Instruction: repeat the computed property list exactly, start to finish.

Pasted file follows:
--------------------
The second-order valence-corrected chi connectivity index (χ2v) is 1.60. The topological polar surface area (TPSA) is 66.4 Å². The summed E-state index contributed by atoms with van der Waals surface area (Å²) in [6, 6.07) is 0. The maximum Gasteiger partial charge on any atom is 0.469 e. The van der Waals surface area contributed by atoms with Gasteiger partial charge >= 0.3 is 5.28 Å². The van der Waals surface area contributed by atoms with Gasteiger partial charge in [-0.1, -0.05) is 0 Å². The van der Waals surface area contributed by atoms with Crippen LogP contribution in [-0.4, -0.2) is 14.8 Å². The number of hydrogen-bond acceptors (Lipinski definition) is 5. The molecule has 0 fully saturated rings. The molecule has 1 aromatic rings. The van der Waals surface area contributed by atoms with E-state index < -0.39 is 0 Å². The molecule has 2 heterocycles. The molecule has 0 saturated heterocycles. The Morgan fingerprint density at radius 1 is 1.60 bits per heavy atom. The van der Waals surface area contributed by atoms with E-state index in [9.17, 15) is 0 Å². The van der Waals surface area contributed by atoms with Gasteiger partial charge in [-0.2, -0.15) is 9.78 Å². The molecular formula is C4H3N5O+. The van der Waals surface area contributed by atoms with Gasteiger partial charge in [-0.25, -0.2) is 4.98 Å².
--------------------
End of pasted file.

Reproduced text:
The second-order valence-corrected chi connectivity index (χ2v) is 1.60. The topological polar surface area (TPSA) is 66.4 Å². The summed E-state index contributed by atoms with van der Waals surface area (Å²) in [6, 6.07) is 0. The maximum Gasteiger partial charge on any atom is 0.469 e. The van der Waals surface area contributed by atoms with Gasteiger partial charge >= 0.3 is 5.28 Å². The van der Waals surface area contributed by atoms with Gasteiger partial charge in [-0.1, -0.05) is 0 Å². The van der Waals surface area contributed by atoms with Crippen LogP contribution in [-0.4, -0.2) is 14.8 Å². The number of hydrogen-bond acceptors (Lipinski definition) is 5. The molecule has 0 fully saturated rings. The molecule has 1 aromatic rings. The van der Waals surface area contributed by atoms with E-state index < -0.39 is 0 Å². The molecule has 2 heterocycles. The molecule has 0 saturated heterocycles. The Morgan fingerprint density at radius 1 is 1.60 bits per heavy atom. The van der Waals surface area contributed by atoms with E-state index in [9.17, 15) is 0 Å². The van der Waals surface area contributed by atoms with Gasteiger partial charge in [-0.2, -0.15) is 9.78 Å². The molecular formula is C4H3N5O+. The van der Waals surface area contributed by atoms with Gasteiger partial charge in [-0.25, -0.2) is 4.98 Å².